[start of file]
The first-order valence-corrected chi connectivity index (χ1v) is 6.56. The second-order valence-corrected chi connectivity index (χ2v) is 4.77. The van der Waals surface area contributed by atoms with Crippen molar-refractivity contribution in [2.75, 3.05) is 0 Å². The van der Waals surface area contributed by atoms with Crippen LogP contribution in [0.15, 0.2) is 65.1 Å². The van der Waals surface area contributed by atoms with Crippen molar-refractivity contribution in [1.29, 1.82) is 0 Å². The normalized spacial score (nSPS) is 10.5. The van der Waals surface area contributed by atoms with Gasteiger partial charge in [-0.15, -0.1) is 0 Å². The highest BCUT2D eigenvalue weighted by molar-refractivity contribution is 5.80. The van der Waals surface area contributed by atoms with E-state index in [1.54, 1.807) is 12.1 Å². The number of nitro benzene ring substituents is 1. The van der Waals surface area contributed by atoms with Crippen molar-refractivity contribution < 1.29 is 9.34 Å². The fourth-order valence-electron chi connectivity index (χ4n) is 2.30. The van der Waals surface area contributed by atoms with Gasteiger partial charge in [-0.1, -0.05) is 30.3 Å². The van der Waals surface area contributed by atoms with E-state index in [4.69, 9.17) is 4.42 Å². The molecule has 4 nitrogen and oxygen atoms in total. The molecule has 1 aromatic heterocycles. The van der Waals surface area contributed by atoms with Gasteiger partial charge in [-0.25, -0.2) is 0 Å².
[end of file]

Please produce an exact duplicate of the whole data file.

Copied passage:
The first-order valence-corrected chi connectivity index (χ1v) is 6.56. The second-order valence-corrected chi connectivity index (χ2v) is 4.77. The van der Waals surface area contributed by atoms with Crippen molar-refractivity contribution in [2.75, 3.05) is 0 Å². The van der Waals surface area contributed by atoms with Crippen LogP contribution in [0.15, 0.2) is 65.1 Å². The van der Waals surface area contributed by atoms with Crippen molar-refractivity contribution in [1.29, 1.82) is 0 Å². The normalized spacial score (nSPS) is 10.5. The van der Waals surface area contributed by atoms with Gasteiger partial charge in [-0.15, -0.1) is 0 Å². The highest BCUT2D eigenvalue weighted by molar-refractivity contribution is 5.80. The van der Waals surface area contributed by atoms with E-state index in [1.54, 1.807) is 12.1 Å². The number of nitro benzene ring substituents is 1. The van der Waals surface area contributed by atoms with Crippen molar-refractivity contribution < 1.29 is 9.34 Å². The fourth-order valence-electron chi connectivity index (χ4n) is 2.30. The van der Waals surface area contributed by atoms with Gasteiger partial charge in [-0.1, -0.05) is 30.3 Å². The van der Waals surface area contributed by atoms with E-state index in [4.69, 9.17) is 4.42 Å². The molecule has 4 nitrogen and oxygen atoms in total. The molecule has 1 aromatic heterocycles. The van der Waals surface area contributed by atoms with Gasteiger partial charge in [-0.25, -0.2) is 0 Å².